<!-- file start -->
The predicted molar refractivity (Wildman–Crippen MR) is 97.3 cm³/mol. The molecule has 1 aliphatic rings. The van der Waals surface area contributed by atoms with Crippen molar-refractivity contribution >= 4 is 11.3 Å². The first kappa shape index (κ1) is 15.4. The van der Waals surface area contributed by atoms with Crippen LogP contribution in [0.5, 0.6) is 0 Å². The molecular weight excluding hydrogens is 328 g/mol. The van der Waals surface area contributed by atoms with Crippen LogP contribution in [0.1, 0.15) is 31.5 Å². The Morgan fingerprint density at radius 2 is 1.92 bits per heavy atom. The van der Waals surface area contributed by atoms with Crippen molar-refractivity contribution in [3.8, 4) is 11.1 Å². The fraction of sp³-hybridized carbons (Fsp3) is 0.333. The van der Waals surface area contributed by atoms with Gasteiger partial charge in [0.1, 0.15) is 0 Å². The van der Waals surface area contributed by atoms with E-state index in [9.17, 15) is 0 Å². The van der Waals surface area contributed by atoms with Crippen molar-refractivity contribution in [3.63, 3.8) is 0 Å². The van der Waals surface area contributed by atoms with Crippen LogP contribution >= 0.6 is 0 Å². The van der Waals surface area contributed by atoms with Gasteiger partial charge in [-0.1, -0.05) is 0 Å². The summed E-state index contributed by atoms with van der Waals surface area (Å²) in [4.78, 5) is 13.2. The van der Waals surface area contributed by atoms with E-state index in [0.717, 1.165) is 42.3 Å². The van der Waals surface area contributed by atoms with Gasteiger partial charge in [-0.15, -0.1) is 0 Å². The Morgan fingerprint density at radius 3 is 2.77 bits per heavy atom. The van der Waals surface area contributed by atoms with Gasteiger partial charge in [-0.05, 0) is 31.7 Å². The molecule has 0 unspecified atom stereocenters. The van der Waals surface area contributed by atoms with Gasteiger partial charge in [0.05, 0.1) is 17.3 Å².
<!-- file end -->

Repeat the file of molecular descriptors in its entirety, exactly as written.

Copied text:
The predicted molar refractivity (Wildman–Crippen MR) is 97.3 cm³/mol. The molecule has 1 aliphatic rings. The van der Waals surface area contributed by atoms with Crippen molar-refractivity contribution >= 4 is 11.3 Å². The first kappa shape index (κ1) is 15.4. The van der Waals surface area contributed by atoms with Crippen LogP contribution in [0.5, 0.6) is 0 Å². The molecular weight excluding hydrogens is 328 g/mol. The van der Waals surface area contributed by atoms with Crippen LogP contribution in [0.1, 0.15) is 31.5 Å². The Morgan fingerprint density at radius 2 is 1.92 bits per heavy atom. The van der Waals surface area contributed by atoms with Crippen molar-refractivity contribution in [3.8, 4) is 11.1 Å². The fraction of sp³-hybridized carbons (Fsp3) is 0.333. The van der Waals surface area contributed by atoms with Gasteiger partial charge in [0.1, 0.15) is 0 Å². The van der Waals surface area contributed by atoms with E-state index in [9.17, 15) is 0 Å². The van der Waals surface area contributed by atoms with Crippen molar-refractivity contribution in [3.63, 3.8) is 0 Å². The van der Waals surface area contributed by atoms with Crippen LogP contribution >= 0.6 is 0 Å². The van der Waals surface area contributed by atoms with Gasteiger partial charge in [-0.1, -0.05) is 0 Å². The summed E-state index contributed by atoms with van der Waals surface area (Å²) in [4.78, 5) is 13.2. The van der Waals surface area contributed by atoms with E-state index in [0.717, 1.165) is 42.3 Å². The van der Waals surface area contributed by atoms with Gasteiger partial charge in [-0.15, -0.1) is 0 Å². The Morgan fingerprint density at radius 3 is 2.77 bits per heavy atom. The van der Waals surface area contributed by atoms with Gasteiger partial charge in [-0.05, 0) is 31.7 Å². The molecule has 0 unspecified atom stereocenters. The van der Waals surface area contributed by atoms with Gasteiger partial charge in [0.05, 0.1) is 17.3 Å².